The fills that I am getting are terrible

Discussion in 'Order Execution' started by ProgrammerGuy, Aug 22, 2007.

  1. I have trade station. The orders from trade station are then routed through a 3rd party broker, and then sent to interactive broker.

    I look at where my tradestation says I would have entered an exited and then I look at my trades at IB, and the prices that I am filled at are just terrible terrible terrible.

    I'm trading stocks that do 1.5 million + and have a lot of volality.

    I enter all odrers at market. I have read this before but, would it be beneficial in terms of less slippage to enter a buy order limit above the ask price.

    Would this help at all. I'm just getting killed in terms of slippage.

    For example, the following are the quoted closes and below are the executions. I'm long. The first column are the entries, the 2nd and 3rd are the exits. Is this normal?

    SIGM 36.46 36.87 36.67
    36.49 36.82 36.61
    -0.03 -.05 -.06
  2. Try to limit in and market out.
  3. the question is am I nuts for day trading stocks that do greater than 1.5 m dailiy volume and that are very volatile?
  4. jsmith


    SIGM - Avg. Volume 1,233,790 (from Yahoo)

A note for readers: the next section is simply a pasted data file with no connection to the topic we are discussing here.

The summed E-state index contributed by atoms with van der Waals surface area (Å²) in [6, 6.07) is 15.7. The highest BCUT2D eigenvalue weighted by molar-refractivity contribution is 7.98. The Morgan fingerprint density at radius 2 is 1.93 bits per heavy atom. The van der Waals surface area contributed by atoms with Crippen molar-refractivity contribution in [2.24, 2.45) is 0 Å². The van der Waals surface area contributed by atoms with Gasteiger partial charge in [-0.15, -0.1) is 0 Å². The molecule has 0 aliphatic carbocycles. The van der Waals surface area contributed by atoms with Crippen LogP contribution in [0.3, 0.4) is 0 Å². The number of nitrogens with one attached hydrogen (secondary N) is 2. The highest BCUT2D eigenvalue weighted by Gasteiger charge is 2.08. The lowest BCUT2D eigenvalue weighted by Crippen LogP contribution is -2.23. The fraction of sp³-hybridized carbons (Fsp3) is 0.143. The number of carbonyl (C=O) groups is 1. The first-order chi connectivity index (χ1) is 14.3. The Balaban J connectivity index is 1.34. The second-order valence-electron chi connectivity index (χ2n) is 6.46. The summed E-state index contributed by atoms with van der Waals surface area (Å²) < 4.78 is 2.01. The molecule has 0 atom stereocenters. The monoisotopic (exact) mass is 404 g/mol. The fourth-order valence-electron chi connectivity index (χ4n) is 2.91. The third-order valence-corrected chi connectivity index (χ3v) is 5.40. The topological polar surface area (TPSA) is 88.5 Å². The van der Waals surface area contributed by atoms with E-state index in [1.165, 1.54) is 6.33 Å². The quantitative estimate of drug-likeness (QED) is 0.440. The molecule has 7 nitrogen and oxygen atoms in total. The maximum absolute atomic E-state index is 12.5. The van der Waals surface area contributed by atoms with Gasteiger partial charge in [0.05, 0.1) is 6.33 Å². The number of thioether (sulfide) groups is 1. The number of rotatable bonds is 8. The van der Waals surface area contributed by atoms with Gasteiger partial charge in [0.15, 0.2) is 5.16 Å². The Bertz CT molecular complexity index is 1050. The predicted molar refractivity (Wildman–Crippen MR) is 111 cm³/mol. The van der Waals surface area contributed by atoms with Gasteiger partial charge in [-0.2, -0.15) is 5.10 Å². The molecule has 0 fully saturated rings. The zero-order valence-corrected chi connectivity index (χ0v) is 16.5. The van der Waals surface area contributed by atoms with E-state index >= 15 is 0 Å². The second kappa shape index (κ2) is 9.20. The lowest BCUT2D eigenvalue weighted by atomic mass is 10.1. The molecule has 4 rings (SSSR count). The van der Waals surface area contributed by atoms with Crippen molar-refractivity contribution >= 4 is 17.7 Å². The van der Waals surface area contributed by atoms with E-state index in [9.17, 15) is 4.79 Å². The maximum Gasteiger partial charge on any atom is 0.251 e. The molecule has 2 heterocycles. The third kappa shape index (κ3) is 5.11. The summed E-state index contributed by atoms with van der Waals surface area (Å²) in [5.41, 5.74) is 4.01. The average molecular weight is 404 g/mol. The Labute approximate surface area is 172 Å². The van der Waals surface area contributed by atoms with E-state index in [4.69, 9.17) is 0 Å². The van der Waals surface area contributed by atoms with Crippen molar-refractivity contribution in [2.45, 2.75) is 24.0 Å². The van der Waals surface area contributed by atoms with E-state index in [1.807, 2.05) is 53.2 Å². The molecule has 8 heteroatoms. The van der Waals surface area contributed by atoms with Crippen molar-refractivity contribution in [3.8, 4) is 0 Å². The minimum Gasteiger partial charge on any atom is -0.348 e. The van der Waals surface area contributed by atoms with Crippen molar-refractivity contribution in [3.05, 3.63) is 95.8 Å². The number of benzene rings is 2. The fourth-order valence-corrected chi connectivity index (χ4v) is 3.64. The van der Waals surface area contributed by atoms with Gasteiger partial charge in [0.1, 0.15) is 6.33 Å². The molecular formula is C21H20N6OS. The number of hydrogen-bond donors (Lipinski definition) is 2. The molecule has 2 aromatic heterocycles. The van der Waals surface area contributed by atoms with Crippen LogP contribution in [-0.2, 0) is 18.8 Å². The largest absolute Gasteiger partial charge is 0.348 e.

Try 3+ Million Avg. Volume and assume you are losing the spread as slippage in your backtests.

  5. so would it be correct to say you shouldn't day trade anything less than 3 million shares?
  6. You have another concern, IMO, and that is if you're really seeing those 20+ cent ticks in a $30 stock, that your triggers are being triggered at one price and executed at the next price (I assume you're using TS for some sort of triggering mechanism). If that's the case, you really need to find other stocks, IMO.

    According to my Redi, there is only 6 orders of 100 shares each between each dime or so on this SIGM symbol.

  7. thank you for your help don.
  8. maxpi


    Some of us discovered problems with the IB sim account. Is that the real account you are working or the sim one?
  9. Hey, it ain't just stocks. The speads on NQ are unbelievably volatile, sometimes going to 4 ticks or more momentarily. I had to code up a study to capture and display it because I couldn't follow on the ticker, it was so fucking fast. So you think you've got a nice profit on a simple little scalp, and you fucking break even.
    #10     Aug 22, 2007